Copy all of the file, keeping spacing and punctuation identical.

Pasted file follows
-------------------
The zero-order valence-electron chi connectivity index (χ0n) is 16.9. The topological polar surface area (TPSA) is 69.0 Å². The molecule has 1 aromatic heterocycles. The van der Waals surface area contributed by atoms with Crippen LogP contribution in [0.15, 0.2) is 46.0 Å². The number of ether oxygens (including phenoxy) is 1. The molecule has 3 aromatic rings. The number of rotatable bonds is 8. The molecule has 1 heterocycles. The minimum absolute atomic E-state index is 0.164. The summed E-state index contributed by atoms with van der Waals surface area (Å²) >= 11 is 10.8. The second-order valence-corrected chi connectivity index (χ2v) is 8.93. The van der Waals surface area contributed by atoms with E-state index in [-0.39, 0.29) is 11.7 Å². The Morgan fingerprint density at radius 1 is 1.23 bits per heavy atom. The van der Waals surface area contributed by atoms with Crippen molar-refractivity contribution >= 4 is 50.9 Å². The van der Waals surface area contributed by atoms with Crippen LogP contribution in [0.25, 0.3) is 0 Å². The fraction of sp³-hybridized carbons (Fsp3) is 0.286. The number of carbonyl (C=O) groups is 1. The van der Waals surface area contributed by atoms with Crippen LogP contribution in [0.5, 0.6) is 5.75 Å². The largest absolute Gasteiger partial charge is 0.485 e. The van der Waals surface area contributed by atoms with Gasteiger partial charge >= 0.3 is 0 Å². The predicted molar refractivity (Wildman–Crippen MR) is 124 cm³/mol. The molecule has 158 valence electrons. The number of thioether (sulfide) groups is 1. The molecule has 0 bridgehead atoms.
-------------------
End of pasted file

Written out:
The zero-order valence-electron chi connectivity index (χ0n) is 16.9. The topological polar surface area (TPSA) is 69.0 Å². The molecule has 1 aromatic heterocycles. The van der Waals surface area contributed by atoms with Crippen LogP contribution in [0.15, 0.2) is 46.0 Å². The number of ether oxygens (including phenoxy) is 1. The molecule has 3 aromatic rings. The number of rotatable bonds is 8. The molecule has 1 heterocycles. The minimum absolute atomic E-state index is 0.164. The summed E-state index contributed by atoms with van der Waals surface area (Å²) >= 11 is 10.8. The second-order valence-corrected chi connectivity index (χ2v) is 8.93. The van der Waals surface area contributed by atoms with E-state index in [-0.39, 0.29) is 11.7 Å². The Morgan fingerprint density at radius 1 is 1.23 bits per heavy atom. The van der Waals surface area contributed by atoms with Crippen molar-refractivity contribution >= 4 is 50.9 Å². The van der Waals surface area contributed by atoms with Crippen LogP contribution in [0.25, 0.3) is 0 Å². The fraction of sp³-hybridized carbons (Fsp3) is 0.286. The number of carbonyl (C=O) groups is 1. The van der Waals surface area contributed by atoms with Crippen LogP contribution in [0.5, 0.6) is 5.75 Å². The largest absolute Gasteiger partial charge is 0.485 e. The van der Waals surface area contributed by atoms with Gasteiger partial charge >= 0.3 is 0 Å². The predicted molar refractivity (Wildman–Crippen MR) is 124 cm³/mol. The molecule has 158 valence electrons. The number of thioether (sulfide) groups is 1. The molecule has 0 bridgehead atoms.